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California Governor Gavin Newsom, appearing in the spin room in advance of the Republican debate, talked about his role in the weeks before the AMPTP and the WGA came to a tentative agreement that has ended the writers strike.
“I am not going to overstate it. I had the privilege of conversations, back and forth, and they were excellent conversations throughout, particularly the WGA, membership, sat down in person, talked behind the scenes,” Newsom said. “But everybody worked hard to get that done and I’m just pleased that it got done. Now we got a lot of work to do to get SAG.”
Newsom also said that he thinks that “the work that was done and the framework on AI and streaming, etcetera, provide a very positive on SAG but there are unique and distinctive issues. Obviously it’s going to be a lot of work to do.”
Newsom did not walk picket lines like other politicians, but said from the outset that he would get involved in the negotiations if asked. Ultimately he was not called upon to broker an end to the strike, but he had said that he was having conversations with representatives from both sides.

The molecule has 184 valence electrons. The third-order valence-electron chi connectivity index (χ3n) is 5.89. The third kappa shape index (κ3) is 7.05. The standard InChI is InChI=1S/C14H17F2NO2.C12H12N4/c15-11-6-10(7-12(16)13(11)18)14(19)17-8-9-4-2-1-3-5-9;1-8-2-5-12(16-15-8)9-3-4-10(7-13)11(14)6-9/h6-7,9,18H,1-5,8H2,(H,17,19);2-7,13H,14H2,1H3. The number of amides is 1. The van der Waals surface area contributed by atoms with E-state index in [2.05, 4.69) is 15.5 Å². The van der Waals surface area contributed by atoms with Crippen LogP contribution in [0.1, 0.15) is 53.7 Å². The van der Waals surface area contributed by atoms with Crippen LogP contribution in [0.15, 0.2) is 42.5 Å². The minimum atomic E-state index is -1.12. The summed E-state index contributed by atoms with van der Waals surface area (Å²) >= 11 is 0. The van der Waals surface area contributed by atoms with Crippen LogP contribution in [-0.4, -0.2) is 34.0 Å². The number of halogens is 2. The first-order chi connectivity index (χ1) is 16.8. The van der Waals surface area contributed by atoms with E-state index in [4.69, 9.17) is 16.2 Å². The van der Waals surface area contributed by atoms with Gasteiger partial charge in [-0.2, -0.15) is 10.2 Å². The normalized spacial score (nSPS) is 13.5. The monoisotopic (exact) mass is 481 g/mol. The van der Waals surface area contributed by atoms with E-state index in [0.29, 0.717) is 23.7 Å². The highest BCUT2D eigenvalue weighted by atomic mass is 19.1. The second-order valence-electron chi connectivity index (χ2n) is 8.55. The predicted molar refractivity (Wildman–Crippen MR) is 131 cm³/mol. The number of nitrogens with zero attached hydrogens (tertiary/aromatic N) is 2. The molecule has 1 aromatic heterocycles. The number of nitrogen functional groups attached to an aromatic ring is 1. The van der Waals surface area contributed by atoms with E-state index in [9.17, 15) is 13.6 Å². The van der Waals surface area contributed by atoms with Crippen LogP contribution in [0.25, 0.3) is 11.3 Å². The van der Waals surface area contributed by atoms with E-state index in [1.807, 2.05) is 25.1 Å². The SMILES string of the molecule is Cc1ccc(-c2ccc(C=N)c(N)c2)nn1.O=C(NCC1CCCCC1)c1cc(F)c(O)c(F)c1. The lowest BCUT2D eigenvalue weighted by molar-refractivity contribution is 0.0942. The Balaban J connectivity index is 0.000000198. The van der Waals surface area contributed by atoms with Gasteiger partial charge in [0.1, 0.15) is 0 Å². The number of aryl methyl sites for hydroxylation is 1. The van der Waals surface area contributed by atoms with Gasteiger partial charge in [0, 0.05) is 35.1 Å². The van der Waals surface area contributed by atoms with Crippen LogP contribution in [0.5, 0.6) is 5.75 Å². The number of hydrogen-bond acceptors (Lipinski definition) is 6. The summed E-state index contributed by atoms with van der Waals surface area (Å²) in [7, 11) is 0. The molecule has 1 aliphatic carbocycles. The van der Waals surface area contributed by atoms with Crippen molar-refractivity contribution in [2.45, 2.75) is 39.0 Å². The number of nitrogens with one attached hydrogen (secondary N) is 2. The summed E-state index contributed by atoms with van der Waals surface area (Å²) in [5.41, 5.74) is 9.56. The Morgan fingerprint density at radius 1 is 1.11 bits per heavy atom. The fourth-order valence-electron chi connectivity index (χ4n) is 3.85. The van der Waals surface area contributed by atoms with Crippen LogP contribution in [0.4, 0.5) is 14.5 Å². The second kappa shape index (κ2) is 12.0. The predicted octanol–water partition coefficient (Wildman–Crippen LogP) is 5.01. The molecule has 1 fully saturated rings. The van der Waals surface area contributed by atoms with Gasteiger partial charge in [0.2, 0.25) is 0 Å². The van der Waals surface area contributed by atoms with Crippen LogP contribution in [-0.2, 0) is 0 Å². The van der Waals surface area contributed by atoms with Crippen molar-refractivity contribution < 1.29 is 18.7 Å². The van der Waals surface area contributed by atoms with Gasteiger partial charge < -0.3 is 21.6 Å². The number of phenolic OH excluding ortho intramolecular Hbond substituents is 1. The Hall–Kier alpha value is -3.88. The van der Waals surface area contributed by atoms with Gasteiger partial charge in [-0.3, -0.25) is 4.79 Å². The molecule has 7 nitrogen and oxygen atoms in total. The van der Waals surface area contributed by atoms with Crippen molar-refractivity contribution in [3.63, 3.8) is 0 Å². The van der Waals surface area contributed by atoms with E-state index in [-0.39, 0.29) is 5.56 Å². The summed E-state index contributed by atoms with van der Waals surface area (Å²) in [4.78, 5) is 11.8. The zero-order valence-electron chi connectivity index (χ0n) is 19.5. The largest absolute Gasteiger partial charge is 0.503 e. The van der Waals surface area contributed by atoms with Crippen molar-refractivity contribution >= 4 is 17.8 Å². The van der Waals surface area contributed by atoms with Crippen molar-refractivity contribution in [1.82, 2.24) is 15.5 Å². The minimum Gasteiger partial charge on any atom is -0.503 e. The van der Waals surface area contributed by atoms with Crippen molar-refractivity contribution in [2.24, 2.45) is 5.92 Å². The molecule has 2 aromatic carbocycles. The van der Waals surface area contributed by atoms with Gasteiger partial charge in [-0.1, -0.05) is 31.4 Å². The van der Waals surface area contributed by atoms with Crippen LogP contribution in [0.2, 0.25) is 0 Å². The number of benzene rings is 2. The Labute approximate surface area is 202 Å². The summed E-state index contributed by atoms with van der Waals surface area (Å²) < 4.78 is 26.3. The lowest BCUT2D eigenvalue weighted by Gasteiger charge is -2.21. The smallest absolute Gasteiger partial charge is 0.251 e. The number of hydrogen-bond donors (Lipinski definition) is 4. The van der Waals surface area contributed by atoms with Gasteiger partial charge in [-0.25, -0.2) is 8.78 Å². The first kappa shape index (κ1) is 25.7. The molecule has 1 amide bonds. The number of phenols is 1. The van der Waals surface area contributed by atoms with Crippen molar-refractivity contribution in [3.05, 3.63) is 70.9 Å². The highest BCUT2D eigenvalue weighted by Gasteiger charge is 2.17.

President Joe Biden weighed in on the strike, generally supporting the writers right for a fair deal, but he otherwise avoided getting into the nitty gritty of the strike and avoided raising money in Los Angeles.
That’s a contrast to Biden’s approach to the United Auto Workers’ strike. He walked the picket line with striking workers on Tuesday.
“Look, President Biden has done as much or more in my lifetime for labor than any other, not just president but as a senator, any other elected public official,” Newsom said. “That said, we have work to do to get SAG done. I’ve got other strikes we’re dealing with all across the state of California…And there’s a lot of energy and a lot of anxiety out there, and income disparities in this country, and I don’t see it getting better. I think it’s becoming more and more of a challenge in the future.”